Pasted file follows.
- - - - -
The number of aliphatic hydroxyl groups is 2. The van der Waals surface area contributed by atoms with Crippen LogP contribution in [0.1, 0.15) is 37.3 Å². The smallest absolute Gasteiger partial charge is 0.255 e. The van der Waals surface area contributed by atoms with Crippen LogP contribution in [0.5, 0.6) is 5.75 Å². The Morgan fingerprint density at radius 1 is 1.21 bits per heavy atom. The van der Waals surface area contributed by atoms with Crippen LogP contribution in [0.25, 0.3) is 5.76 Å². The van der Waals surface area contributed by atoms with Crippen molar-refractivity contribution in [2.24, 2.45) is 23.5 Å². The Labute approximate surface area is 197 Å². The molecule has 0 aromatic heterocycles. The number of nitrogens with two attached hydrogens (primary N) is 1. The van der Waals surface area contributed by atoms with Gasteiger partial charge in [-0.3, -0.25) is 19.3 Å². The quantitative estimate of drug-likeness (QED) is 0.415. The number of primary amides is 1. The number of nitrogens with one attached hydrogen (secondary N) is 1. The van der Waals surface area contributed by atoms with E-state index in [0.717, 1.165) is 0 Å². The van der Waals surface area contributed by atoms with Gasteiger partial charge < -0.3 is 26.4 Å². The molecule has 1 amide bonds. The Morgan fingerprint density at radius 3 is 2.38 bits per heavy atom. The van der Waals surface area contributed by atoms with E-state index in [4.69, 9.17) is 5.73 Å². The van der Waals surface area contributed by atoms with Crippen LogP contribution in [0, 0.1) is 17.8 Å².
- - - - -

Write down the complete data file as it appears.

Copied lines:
The number of aliphatic hydroxyl groups is 2. The van der Waals surface area contributed by atoms with Crippen LogP contribution in [0.1, 0.15) is 37.3 Å². The smallest absolute Gasteiger partial charge is 0.255 e. The van der Waals surface area contributed by atoms with Crippen LogP contribution in [0.5, 0.6) is 5.75 Å². The Morgan fingerprint density at radius 1 is 1.21 bits per heavy atom. The van der Waals surface area contributed by atoms with Crippen LogP contribution in [0.25, 0.3) is 5.76 Å². The van der Waals surface area contributed by atoms with Crippen molar-refractivity contribution in [2.24, 2.45) is 23.5 Å². The Labute approximate surface area is 197 Å². The molecule has 0 aromatic heterocycles. The number of nitrogens with two attached hydrogens (primary N) is 1. The van der Waals surface area contributed by atoms with Gasteiger partial charge in [-0.3, -0.25) is 19.3 Å². The quantitative estimate of drug-likeness (QED) is 0.415. The number of primary amides is 1. The number of nitrogens with one attached hydrogen (secondary N) is 1. The van der Waals surface area contributed by atoms with E-state index in [0.717, 1.165) is 0 Å². The van der Waals surface area contributed by atoms with Gasteiger partial charge < -0.3 is 26.4 Å². The molecule has 1 amide bonds. The Morgan fingerprint density at radius 3 is 2.38 bits per heavy atom. The van der Waals surface area contributed by atoms with E-state index in [4.69, 9.17) is 5.73 Å². The van der Waals surface area contributed by atoms with Crippen LogP contribution in [0, 0.1) is 17.8 Å².